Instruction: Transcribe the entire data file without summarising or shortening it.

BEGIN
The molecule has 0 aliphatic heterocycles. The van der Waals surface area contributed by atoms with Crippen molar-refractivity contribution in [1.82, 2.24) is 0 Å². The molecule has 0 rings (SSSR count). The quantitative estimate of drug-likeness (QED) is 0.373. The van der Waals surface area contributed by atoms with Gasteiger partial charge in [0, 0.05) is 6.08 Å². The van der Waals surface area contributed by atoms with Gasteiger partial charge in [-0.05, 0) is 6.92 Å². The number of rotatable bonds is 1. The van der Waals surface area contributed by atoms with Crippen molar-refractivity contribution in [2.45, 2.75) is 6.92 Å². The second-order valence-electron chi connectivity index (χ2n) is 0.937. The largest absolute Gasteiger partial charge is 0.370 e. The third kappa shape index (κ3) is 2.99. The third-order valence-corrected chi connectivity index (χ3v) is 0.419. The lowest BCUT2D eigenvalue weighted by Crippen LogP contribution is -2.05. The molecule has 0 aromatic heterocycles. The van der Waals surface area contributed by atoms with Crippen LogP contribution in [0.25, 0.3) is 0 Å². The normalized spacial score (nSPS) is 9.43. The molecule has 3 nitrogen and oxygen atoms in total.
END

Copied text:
The molecule has 0 aliphatic heterocycles. The van der Waals surface area contributed by atoms with Crippen molar-refractivity contribution in [1.82, 2.24) is 0 Å². The molecule has 0 rings (SSSR count). The quantitative estimate of drug-likeness (QED) is 0.373. The van der Waals surface area contributed by atoms with Gasteiger partial charge in [0, 0.05) is 6.08 Å². The van der Waals surface area contributed by atoms with Gasteiger partial charge in [-0.05, 0) is 6.92 Å². The number of rotatable bonds is 1. The van der Waals surface area contributed by atoms with Crippen molar-refractivity contribution in [2.45, 2.75) is 6.92 Å². The second-order valence-electron chi connectivity index (χ2n) is 0.937. The largest absolute Gasteiger partial charge is 0.370 e. The third kappa shape index (κ3) is 2.99. The third-order valence-corrected chi connectivity index (χ3v) is 0.419. The lowest BCUT2D eigenvalue weighted by Crippen LogP contribution is -2.05. The molecule has 0 aromatic heterocycles. The van der Waals surface area contributed by atoms with Crippen LogP contribution in [0.25, 0.3) is 0 Å². The normalized spacial score (nSPS) is 9.43. The molecule has 3 nitrogen and oxygen atoms in total.